Last time we explored the Right Bank of Bordeaux with its Merlot-based red blends, primarily from the appellations of Saint Émilion, Pomerol and Fronsac. Next, its over to the Left Bank.
Located west of the Gironde and Garonne Rivers, the Left Bank is also known for its red blends. The two primary appellations for red blends on the Left Bank are Médoc and Graves. These appellations are further broken down as follows:
- Haut- Médoc (this 'fifth' region is a receptacle for less expensive wines from Médoc that are grown outside the other four regions)
The Left Bank blends are based on Cabernet Sauvignon. And, like the Right Bank, these blends may include Merlot, Cabernet Franc, Petite Verdot and Malbec. But typically, the Left Bank blends are comprised of 70% or more Cabernet Sauvignon with small fractions of the other, usually to soften the final product.
While the Left Bank is typically thought to have the "better" wines, they certainly have the more expensive wines. And wines that are well suited to aging.
But sometimes these Cabernet Sauvignon blends are described as a bit bitter when young. This is largely due to the high tannin levels in the Cabernet Sauvignon. And these wines tannins 'soften' as they age. Some might ask "Why pay a premium for a Bordeaux that's bitter initially and then have to age it for it to be really good?" And I suppose that's a question that can only be answered by actually experiencing an aged Bordeaux.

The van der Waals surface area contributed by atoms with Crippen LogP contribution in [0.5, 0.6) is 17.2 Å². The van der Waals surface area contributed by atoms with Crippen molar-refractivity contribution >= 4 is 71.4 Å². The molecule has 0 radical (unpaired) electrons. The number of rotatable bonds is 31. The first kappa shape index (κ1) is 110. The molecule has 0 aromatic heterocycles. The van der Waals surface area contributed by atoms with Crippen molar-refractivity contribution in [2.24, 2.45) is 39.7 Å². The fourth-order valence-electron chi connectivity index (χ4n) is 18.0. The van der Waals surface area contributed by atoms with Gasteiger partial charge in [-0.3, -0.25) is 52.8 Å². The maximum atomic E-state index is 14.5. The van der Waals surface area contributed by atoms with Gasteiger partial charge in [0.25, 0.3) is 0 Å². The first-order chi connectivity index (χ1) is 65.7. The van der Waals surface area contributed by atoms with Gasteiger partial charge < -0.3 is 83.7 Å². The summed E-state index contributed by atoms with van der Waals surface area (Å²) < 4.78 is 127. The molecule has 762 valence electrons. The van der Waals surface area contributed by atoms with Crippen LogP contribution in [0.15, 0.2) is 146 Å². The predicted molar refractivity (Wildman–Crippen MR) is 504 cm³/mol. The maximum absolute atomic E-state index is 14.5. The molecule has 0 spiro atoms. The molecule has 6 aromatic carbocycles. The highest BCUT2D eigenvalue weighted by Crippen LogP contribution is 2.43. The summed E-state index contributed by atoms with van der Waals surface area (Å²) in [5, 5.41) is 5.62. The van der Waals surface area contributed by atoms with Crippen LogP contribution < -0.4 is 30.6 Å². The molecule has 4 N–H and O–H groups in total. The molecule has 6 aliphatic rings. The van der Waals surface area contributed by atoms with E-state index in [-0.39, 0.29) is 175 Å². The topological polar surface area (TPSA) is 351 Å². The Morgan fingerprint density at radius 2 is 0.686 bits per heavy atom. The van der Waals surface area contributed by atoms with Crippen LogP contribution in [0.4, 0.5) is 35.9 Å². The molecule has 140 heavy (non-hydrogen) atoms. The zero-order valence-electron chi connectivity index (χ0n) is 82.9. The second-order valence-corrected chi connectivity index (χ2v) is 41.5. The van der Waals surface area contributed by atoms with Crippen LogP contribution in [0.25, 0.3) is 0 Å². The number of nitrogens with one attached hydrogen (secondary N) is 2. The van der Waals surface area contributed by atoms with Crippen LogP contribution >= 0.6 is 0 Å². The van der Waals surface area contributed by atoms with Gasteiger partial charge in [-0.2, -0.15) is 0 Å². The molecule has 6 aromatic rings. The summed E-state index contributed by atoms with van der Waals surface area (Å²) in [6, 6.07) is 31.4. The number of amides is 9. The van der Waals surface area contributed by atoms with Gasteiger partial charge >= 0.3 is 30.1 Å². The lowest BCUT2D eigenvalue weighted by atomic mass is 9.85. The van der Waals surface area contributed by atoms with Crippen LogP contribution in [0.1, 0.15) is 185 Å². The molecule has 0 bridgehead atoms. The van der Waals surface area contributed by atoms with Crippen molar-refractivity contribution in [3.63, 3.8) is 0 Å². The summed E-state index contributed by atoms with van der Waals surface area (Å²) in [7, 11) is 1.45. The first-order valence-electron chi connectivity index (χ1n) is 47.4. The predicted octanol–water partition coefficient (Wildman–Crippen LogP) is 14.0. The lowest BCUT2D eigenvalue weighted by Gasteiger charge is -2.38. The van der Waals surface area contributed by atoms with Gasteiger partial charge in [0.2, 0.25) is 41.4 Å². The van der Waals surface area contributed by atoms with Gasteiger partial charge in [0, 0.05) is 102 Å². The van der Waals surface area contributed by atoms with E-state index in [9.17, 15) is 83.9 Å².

The Left Bank of Bordeaux is the only bank to produce white wines. And these are based on Sauvignon Blanc, Sémillon and Muscadelle. But the most famous white wine-producing region is Sauternes, a sub-region within Graves. These are tropical fruit flavored sweet wines made from botrytized grapes. And before you say "I don't like sweet wines" you really should give the Sauternes wines a chance. If you can afford to purchase one, that is. These wines can easily go for $100 to $1000 for a bottle.
The sweet wines of Sauternes are extremely expensive to make, for several reasons. First, there is a lot of risk involved in leaving ripe grapes on the vines for an extended period of time to achieve botrytized grapes. Second, grape pickers must be paid to make the multiple passes through the vineyards, searching for grape bunches affected by botrytis. Third, Sauternes wines are usually aged in expensive oak barrels for 18 and 36 months. And on top of all this, there is no guarantee that botrytis will develop in the vineyards at all, since it is entirely dependent on specific climatic conditions. So, in some years, almost no Sauternes wine is produced at all.
So there's a quick look at the Left Bank of Bordeaux. And while Bordeaux is a famous wine-producing region of France, no discussion of French wines would be complete without addressing other important regions such as Burgundy, Champagne, the Rhône Valley, the Loire Valley and Chateaunuf de Pape. And I'll get to those in future blogs. Cheers!